Interview about Gadjah Mada University

Where did you spend your semester abroad?

Yogyakarta State University, Yogyakarta, Indonesia.

How did you find where to spend your semester abroad?

Small stand at the university fair for people who want to study abroad.

What were the requirements for you to go to this place?

Doing a lot of administration yourself, motivation letter, grade list, part of ba program, and good command of English.

What was your favourite sightseeing there?

Was really inspired by the Merapi volcano. Also the small unknown island Karimunjawa was like walking in google images of paradise.

What was your favourite local food there?

Lontong with sate (sticky rice with lamb sate).

Was there many green spaces to relax?

If there is one word Indonesians are familiar with it it to relax. I don’t think there were any places where you could not relax. Even the university was a place to relax.

Did you practice any sports there?

Nope, sports are not really my thing. I did climb a lot of volcanoes, which caused me the necessary muscle pain.

Did you go out a lot? Where?

Yessss, we usually went to a club called Republic, in the more touristy part of Yogyakarta. Free entrance and alcohol for women!​

What did you think of the university? The location? The buildings? The teachers? The study programme?

Quality wise, not comparable at all. Nevertheless, the staff was extremely friendly and welcoming. Also the campus had so many different place to eat and the buildings were actually quite cool.

How did it go financially? The accommodation? Food? Public transports?

Cheap cheap cheap cheappppppp. I think I made money out of my exchange. You could easily get a villa in a gated community with a pool and cleaning person for around 160 euros per month (so that’s what everyone did). Public transport, not advisable unless you want to be stuck in a bus that has never been cleaned, sitting on the lap of someone with someone else’s elbow in your eye. We rented scooters (that could go up to 140 km/hour) and for longer distances we took cabs or rented cars with drivers (again, insanely cheap).

What was the most surprising thing about this new culture?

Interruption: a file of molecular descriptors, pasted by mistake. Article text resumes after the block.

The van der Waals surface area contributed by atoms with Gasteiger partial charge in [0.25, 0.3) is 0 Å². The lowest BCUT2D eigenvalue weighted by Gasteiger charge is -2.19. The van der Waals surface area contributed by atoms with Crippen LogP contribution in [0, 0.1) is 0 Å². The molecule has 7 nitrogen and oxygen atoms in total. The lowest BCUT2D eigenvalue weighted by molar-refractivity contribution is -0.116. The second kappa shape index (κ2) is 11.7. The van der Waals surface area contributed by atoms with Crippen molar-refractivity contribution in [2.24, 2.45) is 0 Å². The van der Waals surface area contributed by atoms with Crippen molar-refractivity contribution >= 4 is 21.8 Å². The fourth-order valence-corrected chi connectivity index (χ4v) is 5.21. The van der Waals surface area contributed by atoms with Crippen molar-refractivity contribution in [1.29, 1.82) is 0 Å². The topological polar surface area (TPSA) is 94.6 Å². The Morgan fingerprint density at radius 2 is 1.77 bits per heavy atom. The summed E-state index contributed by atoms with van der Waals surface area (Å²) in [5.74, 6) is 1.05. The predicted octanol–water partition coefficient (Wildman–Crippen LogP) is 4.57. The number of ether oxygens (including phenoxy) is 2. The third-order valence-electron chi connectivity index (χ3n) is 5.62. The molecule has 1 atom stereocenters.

I thought there would be still a lot of hatred towards the Dutch for the colonialist period, but I did not really encounter that.

What is the most funny word you learned in the new language?

Bule. This is what Indonesian people call foreign people and it literally means ‘albino'.

Hati-hati, means watch out, but it just sounds kinda funny so I just yelled it around for no occasion

What did you think of the workload?

What workload?

Did you meet many international students?

Plenty! And literally from all over the world! Australia, Netherlands, France, Japan, South America. I certainly made a lot of friends!


Gradings are given on a scale from 1-10.



Points of interests 

(not so many <-> lots of museums etc.)


Museums were not that good but culture was spread more subtly.


(only local food <-> great variety of restaurants)


Just really really tasty. Little too spicy sometimes for my taste.


(none <-> several natural parks/recreational parks)


Mind blowing and really diverse.


(limited <-> many options/extra courses)


Did not really look into this though.

Social Activities

(limited <-> many theatres/cinemas/pubs





Size of the University 

(small <-> big)


Reeeaaally big campus. Biggest in Indonesia

Relationship students-professors

(informal <-> formal)


Quite informal but with respect

Language requirements

(English suffices <-> Official Language)


At uni, English was completely fine but on the street really no one speaks English.

The study programme 

(easy <-> difficult/intense)


Really easy.


(few international students <-> many int. students)


Very international.

Location of the University

(hard to reach <-> close by)


Very central and easy to reach.




(expensive <-> cheap)


60 cents for an entire meal with fruit juice.


(difficult to find & expensive <-> easy & affordable)


Easy to find and cheap.

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